Note that, as with layouts, you can control the capability to create new value lists. If you've given some users limited abilities to create layouts, it's somewhat likely that they will need to create value lists as well. The two settings often go hand in hand.
Controlling the Capability to Run Scripts
Often developers can control access to scripts by controlling where in a database's interface scripts are executed (by button, via the Scripts menu, or as associated with a custom menu); however, in cases in which you simply do not want a class of users to run scripts, the fourth drop-down list in the Data Access and Design area of the Edit Privilege Set dialog controls the capability to execute scripts. As with the other menus, you can quickly set permissions so that all scripts are executable, all modifiable, or all disabled (no access) for a given privilege set. In addition to the global menu choices, you can choose Custom Privileges, which presents the dialog shown in Figure 12.11.
Figure 12.11. The Custom Script Privileges dialog allows script-by-script control over access.
The dialog shown in Figure 12.11 lets you to set scripts to be modifiable, executable only, or to allow no access for the current privilege set.
Note that in the third column of the dialog, FileMaker displays the fact that a script has been set to run with full access. It also reminds you that only people logged in with the [Full Access] privilege set can modify scripts set to run in full access. This is also true for the capability to enable running scripts with full access: If someone is not logged in with [Full Access] privileges, she will not be presented with the Run Script with Full Access check box in ScriptMaker.
For more discussion of running scripts with full access, see "Full Access Privileges," p. 253.
It is important to understand that a script set to run with full access will do exactly that: A user's security privileges will be overridden and the script will execute as though it were run by a user with [Full Access] privileges. This dialog, then, is useful in making sure that you can prevent users from executing a script, even if it is set to run with full access privileges.
Setting Other Feature Privileges
The area on the right of the Edit Privilege Set dialog controls access to a few of FileMaker's interface commands and offers some specific settings related to security.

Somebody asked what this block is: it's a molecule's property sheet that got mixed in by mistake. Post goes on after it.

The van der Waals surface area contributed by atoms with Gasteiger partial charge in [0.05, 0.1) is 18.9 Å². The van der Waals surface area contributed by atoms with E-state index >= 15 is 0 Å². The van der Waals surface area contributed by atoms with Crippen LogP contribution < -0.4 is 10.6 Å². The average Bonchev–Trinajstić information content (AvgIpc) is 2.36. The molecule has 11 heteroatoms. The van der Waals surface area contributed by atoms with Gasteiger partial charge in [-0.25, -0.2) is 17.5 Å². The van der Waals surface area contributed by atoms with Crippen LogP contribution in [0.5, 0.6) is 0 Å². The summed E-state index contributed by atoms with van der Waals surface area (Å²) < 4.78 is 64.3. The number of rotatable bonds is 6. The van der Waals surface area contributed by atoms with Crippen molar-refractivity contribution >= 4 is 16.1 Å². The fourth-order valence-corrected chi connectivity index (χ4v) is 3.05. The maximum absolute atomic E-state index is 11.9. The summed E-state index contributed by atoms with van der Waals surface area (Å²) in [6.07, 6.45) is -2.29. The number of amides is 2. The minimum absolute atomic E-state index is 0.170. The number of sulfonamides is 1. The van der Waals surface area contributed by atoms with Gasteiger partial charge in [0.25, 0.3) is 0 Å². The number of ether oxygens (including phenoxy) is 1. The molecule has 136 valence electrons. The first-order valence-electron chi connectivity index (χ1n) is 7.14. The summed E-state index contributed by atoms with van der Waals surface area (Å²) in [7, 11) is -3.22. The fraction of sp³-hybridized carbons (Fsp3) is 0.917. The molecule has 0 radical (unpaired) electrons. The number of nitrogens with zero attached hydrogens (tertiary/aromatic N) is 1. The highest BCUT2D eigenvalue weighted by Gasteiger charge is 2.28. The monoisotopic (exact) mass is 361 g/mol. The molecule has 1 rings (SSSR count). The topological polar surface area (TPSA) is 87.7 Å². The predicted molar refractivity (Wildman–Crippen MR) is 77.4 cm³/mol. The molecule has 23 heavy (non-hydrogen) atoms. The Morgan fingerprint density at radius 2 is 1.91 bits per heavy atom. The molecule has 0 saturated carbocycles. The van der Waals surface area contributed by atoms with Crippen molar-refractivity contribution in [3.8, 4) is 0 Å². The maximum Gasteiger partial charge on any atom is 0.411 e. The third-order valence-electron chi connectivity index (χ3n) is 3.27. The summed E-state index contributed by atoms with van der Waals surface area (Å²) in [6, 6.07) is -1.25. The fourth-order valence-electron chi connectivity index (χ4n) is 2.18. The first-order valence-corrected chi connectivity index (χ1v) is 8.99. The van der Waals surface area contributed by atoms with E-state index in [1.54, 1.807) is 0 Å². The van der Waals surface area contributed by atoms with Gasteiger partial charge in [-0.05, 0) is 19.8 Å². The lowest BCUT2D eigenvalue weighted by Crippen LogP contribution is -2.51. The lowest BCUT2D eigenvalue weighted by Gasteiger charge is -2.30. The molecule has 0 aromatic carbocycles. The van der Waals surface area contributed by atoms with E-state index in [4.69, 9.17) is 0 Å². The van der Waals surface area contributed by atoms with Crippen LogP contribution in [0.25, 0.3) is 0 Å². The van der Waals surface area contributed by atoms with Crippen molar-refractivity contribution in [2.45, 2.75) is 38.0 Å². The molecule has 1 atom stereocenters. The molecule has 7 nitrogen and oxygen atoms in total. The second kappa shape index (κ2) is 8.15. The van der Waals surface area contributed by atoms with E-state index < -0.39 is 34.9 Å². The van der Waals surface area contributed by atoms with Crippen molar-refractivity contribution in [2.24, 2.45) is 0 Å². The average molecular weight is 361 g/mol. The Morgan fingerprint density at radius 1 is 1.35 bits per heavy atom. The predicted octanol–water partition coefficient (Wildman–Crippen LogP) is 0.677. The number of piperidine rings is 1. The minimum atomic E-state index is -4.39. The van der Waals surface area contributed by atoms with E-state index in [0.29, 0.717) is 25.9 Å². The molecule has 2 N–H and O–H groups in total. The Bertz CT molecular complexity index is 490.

The Allow Printing and Allow Exporting options should be somewhat obvious, but be sure to note that they also control the functions to Save as PDF (tied to the capability to print) and Save as Excel (tied to the capability to export). If you want to prevent your users from taking data elsewhere, you will need to turn off printing and exporting. Note too that the only way to prevent users from making use of the Email command is to use a custom menu to remove that menu item. There is no security setting that controls whether someone can use the Email command in the File menu.
Allowing users to override data validation warnings should be obvious as well. When a validation error occurs, users with this privilege will not be presented with the capability to accept an invalid entry into a validated field, regardless of whether Allow User to Override Data Validation Warnings is turned on for the field. This provides you with a means of taking away the capability to override validation warnings from some users.
For more detail on validation, see "Field Validation," p. 85.
The option Disconnect User from FileMaker Server When Idle (the time interval is defined in FileMaker Server's settings) should almost always be enabled. When it's disabled, the server will never disconnect idle users who have this privilege set. One occasion to disable this setting is if for some reason you need a client computer set up to perform automated tasks.
We recommend using the Allow User to Modify Their Own Password feature and requiring that users change their password, but remember that Instant Web Publishing and external authentication do not support this. Recommended best practices suggest that passwords should be changed regularly and they should be of a certain minimum length. (There is no capacity in FileMaker to set rules about the content of a password, only its length.) Note, though, that these settings can get you in trouble: If you disallow someone from changing his own password, but then on the Edit Account dialog require that he do so on the next login, the user can get trapped and unable to log in to the database.
Note that the feature to change passwords is not supported by Instant Web Publishing. Do not enable it for users who will exclusively access your database via IWP.
The last setting, Available Menu Commands, allows you to disable FileMaker's menu items, leaving just those to open and close a file, run scripts, and so on, or additionally the clipboard and spelling items in the Edit menu. This option is often used to completely lock down a FileMaker solution. When you disable all menu items here, it's an all-or-nothing proposition that will then require that you re-create all the functionality you want users to be able to have. We often recommend instead using a custom menu set that doesn't contain the items you're trying to hide from users.